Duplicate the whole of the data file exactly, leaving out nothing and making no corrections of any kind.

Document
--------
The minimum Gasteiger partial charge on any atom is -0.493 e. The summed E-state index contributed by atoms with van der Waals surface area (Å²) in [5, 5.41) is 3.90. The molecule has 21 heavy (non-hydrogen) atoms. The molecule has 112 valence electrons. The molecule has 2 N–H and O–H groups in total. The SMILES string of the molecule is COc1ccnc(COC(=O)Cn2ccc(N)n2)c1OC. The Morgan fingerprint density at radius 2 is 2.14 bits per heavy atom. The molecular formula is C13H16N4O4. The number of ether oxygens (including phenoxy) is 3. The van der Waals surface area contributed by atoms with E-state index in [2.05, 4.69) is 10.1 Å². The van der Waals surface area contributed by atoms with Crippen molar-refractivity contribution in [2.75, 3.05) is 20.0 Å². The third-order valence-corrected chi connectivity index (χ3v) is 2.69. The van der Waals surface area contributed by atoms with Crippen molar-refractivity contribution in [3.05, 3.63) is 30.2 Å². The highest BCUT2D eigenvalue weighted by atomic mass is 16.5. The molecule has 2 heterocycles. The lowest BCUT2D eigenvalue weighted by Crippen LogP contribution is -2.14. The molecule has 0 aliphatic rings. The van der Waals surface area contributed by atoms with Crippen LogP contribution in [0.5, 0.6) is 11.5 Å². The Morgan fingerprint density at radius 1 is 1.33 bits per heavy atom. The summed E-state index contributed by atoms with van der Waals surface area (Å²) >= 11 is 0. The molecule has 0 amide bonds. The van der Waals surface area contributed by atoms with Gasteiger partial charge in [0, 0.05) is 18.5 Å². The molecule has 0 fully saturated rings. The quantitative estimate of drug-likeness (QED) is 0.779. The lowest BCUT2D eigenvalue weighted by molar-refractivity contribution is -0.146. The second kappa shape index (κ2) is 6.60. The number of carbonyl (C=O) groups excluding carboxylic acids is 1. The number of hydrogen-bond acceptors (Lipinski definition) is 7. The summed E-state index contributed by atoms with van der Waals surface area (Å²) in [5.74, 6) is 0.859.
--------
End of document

The minimum Gasteiger partial charge on any atom is -0.493 e. The summed E-state index contributed by atoms with van der Waals surface area (Å²) in [5, 5.41) is 3.90. The molecule has 21 heavy (non-hydrogen) atoms. The molecule has 112 valence electrons. The molecule has 2 N–H and O–H groups in total. The SMILES string of the molecule is COc1ccnc(COC(=O)Cn2ccc(N)n2)c1OC. The Morgan fingerprint density at radius 2 is 2.14 bits per heavy atom. The molecular formula is C13H16N4O4. The number of ether oxygens (including phenoxy) is 3. The van der Waals surface area contributed by atoms with E-state index in [2.05, 4.69) is 10.1 Å². The van der Waals surface area contributed by atoms with Crippen molar-refractivity contribution in [2.75, 3.05) is 20.0 Å². The third-order valence-corrected chi connectivity index (χ3v) is 2.69. The van der Waals surface area contributed by atoms with Crippen molar-refractivity contribution in [3.05, 3.63) is 30.2 Å². The highest BCUT2D eigenvalue weighted by atomic mass is 16.5. The molecule has 2 heterocycles. The lowest BCUT2D eigenvalue weighted by Crippen LogP contribution is -2.14. The molecule has 0 aliphatic rings. The van der Waals surface area contributed by atoms with Crippen LogP contribution in [0.5, 0.6) is 11.5 Å². The Morgan fingerprint density at radius 1 is 1.33 bits per heavy atom. The summed E-state index contributed by atoms with van der Waals surface area (Å²) >= 11 is 0. The molecule has 0 amide bonds. The van der Waals surface area contributed by atoms with Gasteiger partial charge in [0, 0.05) is 18.5 Å². The molecule has 0 fully saturated rings. The quantitative estimate of drug-likeness (QED) is 0.779. The lowest BCUT2D eigenvalue weighted by molar-refractivity contribution is -0.146. The second kappa shape index (κ2) is 6.60. The number of carbonyl (C=O) groups excluding carboxylic acids is 1. The number of hydrogen-bond acceptors (Lipinski definition) is 7. The summed E-state index contributed by atoms with van der Waals surface area (Å²) in [5.74, 6) is 0.859.